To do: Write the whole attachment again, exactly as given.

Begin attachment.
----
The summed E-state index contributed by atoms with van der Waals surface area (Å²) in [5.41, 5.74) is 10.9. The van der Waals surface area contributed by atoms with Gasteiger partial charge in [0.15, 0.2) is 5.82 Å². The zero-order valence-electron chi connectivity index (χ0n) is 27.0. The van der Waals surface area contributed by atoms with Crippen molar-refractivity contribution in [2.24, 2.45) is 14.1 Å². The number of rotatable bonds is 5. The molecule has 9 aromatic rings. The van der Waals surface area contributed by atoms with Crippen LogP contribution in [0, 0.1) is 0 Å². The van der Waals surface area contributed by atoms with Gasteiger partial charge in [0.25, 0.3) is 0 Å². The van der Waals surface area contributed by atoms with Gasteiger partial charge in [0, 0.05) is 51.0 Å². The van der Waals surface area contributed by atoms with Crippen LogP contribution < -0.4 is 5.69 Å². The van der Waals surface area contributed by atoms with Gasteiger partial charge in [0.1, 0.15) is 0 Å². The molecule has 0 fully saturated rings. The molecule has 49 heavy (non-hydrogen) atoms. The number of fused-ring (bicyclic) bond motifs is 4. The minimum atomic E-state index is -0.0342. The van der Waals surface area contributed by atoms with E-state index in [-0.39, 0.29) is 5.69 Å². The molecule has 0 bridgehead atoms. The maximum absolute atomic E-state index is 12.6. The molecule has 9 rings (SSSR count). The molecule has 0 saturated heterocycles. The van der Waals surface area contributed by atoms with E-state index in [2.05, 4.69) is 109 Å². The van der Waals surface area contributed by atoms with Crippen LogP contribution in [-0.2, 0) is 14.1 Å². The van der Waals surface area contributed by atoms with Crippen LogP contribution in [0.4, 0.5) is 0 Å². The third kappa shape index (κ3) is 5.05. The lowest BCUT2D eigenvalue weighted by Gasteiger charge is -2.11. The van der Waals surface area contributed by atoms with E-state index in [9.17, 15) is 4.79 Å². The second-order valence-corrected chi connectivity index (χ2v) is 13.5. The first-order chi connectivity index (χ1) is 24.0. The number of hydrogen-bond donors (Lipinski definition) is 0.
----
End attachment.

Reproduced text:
The summed E-state index contributed by atoms with van der Waals surface area (Å²) in [5.41, 5.74) is 10.9. The van der Waals surface area contributed by atoms with Gasteiger partial charge in [0.15, 0.2) is 5.82 Å². The zero-order valence-electron chi connectivity index (χ0n) is 27.0. The van der Waals surface area contributed by atoms with Crippen molar-refractivity contribution in [2.24, 2.45) is 14.1 Å². The number of rotatable bonds is 5. The molecule has 9 aromatic rings. The van der Waals surface area contributed by atoms with Crippen LogP contribution in [0, 0.1) is 0 Å². The van der Waals surface area contributed by atoms with Gasteiger partial charge in [0.25, 0.3) is 0 Å². The van der Waals surface area contributed by atoms with Gasteiger partial charge in [0, 0.05) is 51.0 Å². The van der Waals surface area contributed by atoms with Crippen LogP contribution < -0.4 is 5.69 Å². The van der Waals surface area contributed by atoms with Gasteiger partial charge in [0.1, 0.15) is 0 Å². The molecule has 0 fully saturated rings. The molecule has 49 heavy (non-hydrogen) atoms. The number of fused-ring (bicyclic) bond motifs is 4. The minimum atomic E-state index is -0.0342. The van der Waals surface area contributed by atoms with E-state index in [-0.39, 0.29) is 5.69 Å². The molecule has 0 bridgehead atoms. The maximum absolute atomic E-state index is 12.6. The molecule has 9 rings (SSSR count). The molecule has 0 saturated heterocycles. The van der Waals surface area contributed by atoms with E-state index in [2.05, 4.69) is 109 Å². The van der Waals surface area contributed by atoms with Crippen LogP contribution in [-0.2, 0) is 14.1 Å². The van der Waals surface area contributed by atoms with Crippen LogP contribution in [0.4, 0.5) is 0 Å². The third kappa shape index (κ3) is 5.05. The lowest BCUT2D eigenvalue weighted by Gasteiger charge is -2.11. The van der Waals surface area contributed by atoms with E-state index in [9.17, 15) is 4.79 Å². The second-order valence-corrected chi connectivity index (χ2v) is 13.5. The first-order chi connectivity index (χ1) is 24.0. The number of hydrogen-bond donors (Lipinski definition) is 0.